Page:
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# All Words Glossary

Glossary of Math Terms
beginning with letter T
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 Tan  proper noun
1. An English surname derived from the transliteration of various Asian surnames, particularly originating from China and Vietnam.
 tangent  noun
1. (geometry) A straight line touching a curve at a single point without crossing it there.
2. (trigonometry) In a right triangle, the ratio of the length of the side opposite the angle to the length of the side adjacent to the angle. Symbol: tan
<!--This definition equivalent to the one above; it does not define a new sense of the word
1. (mathematics) The ratio of the sine to the cosine, in either the real or complex numbers.-->
2. A topic nearly unrelated to the main topic, but having a point in common with it.
I believe we went off onto a when we started talking about unicycles.
1. A small metal blade by which a clavichord produces sound.
1. (geometry) Touching a curve at a single point but not crossing it at that point.
2. Of a topic, only loosely related to a main topic.
 tensor  noun
1. A muscle that stretches a part, or renders it tense.
2. (algebra) the image of a tuple under a tensor product map
3. (topology) a function of several variables which is a product of a number of functions of one variable, one for each variable, each of which is linear in that variable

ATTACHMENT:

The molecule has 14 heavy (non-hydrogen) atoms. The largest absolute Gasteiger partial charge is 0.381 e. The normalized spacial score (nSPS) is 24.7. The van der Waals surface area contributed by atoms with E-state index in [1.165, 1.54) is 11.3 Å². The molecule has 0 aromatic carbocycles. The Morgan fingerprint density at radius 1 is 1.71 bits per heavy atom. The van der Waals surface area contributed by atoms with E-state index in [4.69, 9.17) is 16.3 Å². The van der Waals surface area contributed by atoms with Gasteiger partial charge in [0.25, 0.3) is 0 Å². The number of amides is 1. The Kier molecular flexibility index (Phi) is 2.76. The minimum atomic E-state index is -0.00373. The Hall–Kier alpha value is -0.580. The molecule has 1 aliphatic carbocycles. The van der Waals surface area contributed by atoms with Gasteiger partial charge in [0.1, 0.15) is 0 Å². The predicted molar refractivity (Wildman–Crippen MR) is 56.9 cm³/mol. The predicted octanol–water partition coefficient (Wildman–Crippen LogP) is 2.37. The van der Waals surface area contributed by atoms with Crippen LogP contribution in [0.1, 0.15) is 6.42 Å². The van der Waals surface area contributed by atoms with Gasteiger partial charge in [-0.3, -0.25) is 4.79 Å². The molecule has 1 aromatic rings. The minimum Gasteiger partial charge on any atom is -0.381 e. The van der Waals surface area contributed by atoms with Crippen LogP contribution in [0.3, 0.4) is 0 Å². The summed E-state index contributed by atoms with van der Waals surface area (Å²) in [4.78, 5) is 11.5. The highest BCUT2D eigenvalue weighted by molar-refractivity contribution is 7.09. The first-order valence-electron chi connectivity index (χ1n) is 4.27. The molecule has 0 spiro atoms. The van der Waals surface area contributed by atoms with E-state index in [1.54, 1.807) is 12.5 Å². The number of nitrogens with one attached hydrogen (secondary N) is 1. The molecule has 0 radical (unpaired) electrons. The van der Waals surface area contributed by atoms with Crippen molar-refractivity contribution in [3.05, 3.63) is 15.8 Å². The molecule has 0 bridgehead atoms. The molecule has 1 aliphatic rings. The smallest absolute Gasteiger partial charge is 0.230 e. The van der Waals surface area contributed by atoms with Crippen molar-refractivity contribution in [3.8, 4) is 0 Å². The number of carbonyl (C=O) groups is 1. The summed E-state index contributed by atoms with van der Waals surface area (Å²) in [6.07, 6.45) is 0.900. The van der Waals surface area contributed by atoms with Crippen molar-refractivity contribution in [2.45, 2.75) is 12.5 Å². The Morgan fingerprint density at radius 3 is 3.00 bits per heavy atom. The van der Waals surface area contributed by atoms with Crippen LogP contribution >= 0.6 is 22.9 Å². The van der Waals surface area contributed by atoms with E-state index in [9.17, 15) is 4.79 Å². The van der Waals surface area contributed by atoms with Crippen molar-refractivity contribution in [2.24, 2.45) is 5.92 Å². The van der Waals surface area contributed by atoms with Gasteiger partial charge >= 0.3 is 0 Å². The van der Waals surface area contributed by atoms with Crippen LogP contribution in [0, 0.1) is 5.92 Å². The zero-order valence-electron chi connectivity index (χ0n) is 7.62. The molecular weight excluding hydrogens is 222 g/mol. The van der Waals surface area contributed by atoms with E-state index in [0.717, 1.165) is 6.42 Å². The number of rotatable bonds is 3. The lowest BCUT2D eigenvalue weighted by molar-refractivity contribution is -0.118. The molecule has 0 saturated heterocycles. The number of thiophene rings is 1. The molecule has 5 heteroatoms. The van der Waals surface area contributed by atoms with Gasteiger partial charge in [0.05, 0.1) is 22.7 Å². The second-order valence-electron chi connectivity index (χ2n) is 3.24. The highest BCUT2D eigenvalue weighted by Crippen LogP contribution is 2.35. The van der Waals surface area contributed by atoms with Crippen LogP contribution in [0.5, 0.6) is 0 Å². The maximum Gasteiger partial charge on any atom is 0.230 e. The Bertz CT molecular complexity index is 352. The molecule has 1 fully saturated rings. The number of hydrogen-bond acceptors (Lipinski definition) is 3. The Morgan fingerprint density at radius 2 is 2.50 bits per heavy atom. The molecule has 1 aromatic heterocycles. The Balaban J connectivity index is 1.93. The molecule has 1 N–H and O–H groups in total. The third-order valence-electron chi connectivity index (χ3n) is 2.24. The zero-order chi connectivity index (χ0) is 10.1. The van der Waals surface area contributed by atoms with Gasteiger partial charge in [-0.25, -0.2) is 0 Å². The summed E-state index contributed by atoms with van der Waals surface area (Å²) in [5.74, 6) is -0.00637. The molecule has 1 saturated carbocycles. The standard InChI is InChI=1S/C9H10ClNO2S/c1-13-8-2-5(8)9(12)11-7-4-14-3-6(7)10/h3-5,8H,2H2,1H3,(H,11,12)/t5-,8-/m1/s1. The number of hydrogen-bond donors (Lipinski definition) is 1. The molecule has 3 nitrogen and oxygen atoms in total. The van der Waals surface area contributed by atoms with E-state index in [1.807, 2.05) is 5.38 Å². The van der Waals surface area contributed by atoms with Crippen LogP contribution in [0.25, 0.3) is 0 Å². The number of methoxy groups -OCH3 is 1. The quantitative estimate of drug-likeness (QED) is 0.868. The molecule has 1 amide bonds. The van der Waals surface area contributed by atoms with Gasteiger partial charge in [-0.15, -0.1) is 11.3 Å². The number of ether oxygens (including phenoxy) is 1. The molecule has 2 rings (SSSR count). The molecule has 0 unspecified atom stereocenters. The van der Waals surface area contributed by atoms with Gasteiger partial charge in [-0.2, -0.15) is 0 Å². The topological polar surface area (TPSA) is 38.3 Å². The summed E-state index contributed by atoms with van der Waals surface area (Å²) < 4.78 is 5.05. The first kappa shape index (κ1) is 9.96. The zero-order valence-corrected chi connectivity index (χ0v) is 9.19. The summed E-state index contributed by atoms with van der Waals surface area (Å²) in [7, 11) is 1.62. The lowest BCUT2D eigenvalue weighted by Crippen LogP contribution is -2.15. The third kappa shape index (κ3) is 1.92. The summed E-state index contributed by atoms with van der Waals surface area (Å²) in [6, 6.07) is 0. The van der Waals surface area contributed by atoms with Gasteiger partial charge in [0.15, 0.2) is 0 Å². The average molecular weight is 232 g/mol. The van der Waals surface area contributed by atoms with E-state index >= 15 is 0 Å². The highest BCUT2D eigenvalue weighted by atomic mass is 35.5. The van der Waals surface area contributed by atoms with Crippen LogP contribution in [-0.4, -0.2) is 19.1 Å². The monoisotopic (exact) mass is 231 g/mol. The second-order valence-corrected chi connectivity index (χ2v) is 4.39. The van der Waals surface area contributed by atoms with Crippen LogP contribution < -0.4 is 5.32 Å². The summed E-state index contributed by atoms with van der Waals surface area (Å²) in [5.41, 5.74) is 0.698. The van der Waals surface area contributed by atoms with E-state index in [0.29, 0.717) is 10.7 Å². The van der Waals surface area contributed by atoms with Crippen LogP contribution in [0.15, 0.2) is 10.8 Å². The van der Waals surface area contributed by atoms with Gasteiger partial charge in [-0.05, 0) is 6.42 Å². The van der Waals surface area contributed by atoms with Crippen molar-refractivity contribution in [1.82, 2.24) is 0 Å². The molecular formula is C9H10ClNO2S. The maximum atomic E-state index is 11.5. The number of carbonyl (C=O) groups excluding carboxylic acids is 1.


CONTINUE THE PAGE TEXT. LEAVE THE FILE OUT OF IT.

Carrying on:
4. (physics) a matrix of matrices
verb
1. To compute the tensor product of something with something else
1. Of or relating to tensors
 tenth  noun
1. The person or thing in the tenth position.
2. One of ten equal parts of a whole.
1. The ordinal form of the number ten.
 tesseract  noun (tesseract)
1. (mathematics) The four-dimensional analogue/analog of a cube; a four-dimensional content (which see) bounded by eight cubes (in the same way as a cube is a volume bounded by six squares and a square is an area by four line segments).
2. (figurative) A wrinkle in time that makes time travel possible. (Used by w:Madeleine L'Engle, Madeleine L'Engle in her science-fiction novel, A Wrinkle in Time.)